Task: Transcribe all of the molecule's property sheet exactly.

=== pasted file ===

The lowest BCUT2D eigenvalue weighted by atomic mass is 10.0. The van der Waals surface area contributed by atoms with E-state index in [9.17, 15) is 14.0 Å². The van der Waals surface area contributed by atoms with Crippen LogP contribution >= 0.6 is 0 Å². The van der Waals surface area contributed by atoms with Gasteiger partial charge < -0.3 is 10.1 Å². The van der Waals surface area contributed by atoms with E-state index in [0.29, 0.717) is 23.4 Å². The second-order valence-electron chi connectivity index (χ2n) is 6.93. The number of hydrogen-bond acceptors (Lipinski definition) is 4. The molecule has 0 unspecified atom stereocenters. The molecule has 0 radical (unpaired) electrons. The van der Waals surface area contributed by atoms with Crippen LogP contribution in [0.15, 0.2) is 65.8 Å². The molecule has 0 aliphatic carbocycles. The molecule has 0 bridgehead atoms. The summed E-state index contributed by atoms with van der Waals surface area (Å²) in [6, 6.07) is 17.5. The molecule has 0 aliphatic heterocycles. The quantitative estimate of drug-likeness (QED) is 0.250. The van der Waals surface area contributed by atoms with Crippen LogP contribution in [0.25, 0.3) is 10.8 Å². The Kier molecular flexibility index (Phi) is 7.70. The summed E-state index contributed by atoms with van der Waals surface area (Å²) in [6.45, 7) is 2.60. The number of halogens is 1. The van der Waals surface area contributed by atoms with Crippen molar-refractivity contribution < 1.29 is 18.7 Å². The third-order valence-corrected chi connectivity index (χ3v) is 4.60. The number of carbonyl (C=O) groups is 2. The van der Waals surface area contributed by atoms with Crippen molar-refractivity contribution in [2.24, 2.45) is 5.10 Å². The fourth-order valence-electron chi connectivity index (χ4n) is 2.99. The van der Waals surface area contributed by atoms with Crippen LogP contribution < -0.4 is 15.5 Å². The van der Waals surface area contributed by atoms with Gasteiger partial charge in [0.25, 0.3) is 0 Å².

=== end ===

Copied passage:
The lowest BCUT2D eigenvalue weighted by atomic mass is 10.0. The van der Waals surface area contributed by atoms with E-state index in [9.17, 15) is 14.0 Å². The van der Waals surface area contributed by atoms with Crippen LogP contribution >= 0.6 is 0 Å². The van der Waals surface area contributed by atoms with Gasteiger partial charge < -0.3 is 10.1 Å². The van der Waals surface area contributed by atoms with E-state index in [0.29, 0.717) is 23.4 Å². The second-order valence-electron chi connectivity index (χ2n) is 6.93. The number of hydrogen-bond acceptors (Lipinski definition) is 4. The molecule has 0 unspecified atom stereocenters. The molecule has 0 radical (unpaired) electrons. The van der Waals surface area contributed by atoms with Crippen LogP contribution in [0.15, 0.2) is 65.8 Å². The molecule has 0 aliphatic carbocycles. The molecule has 0 bridgehead atoms. The summed E-state index contributed by atoms with van der Waals surface area (Å²) in [6, 6.07) is 17.5. The molecule has 0 aliphatic heterocycles. The quantitative estimate of drug-likeness (QED) is 0.250. The van der Waals surface area contributed by atoms with Crippen LogP contribution in [0.25, 0.3) is 10.8 Å². The Kier molecular flexibility index (Phi) is 7.70. The summed E-state index contributed by atoms with van der Waals surface area (Å²) in [6.45, 7) is 2.60. The number of halogens is 1. The van der Waals surface area contributed by atoms with Crippen molar-refractivity contribution < 1.29 is 18.7 Å². The third-order valence-corrected chi connectivity index (χ3v) is 4.60. The number of carbonyl (C=O) groups is 2. The van der Waals surface area contributed by atoms with Crippen molar-refractivity contribution in [2.24, 2.45) is 5.10 Å². The fourth-order valence-electron chi connectivity index (χ4n) is 2.99. The van der Waals surface area contributed by atoms with Crippen LogP contribution < -0.4 is 15.5 Å². The van der Waals surface area contributed by atoms with Gasteiger partial charge in [0.25, 0.3) is 0 Å².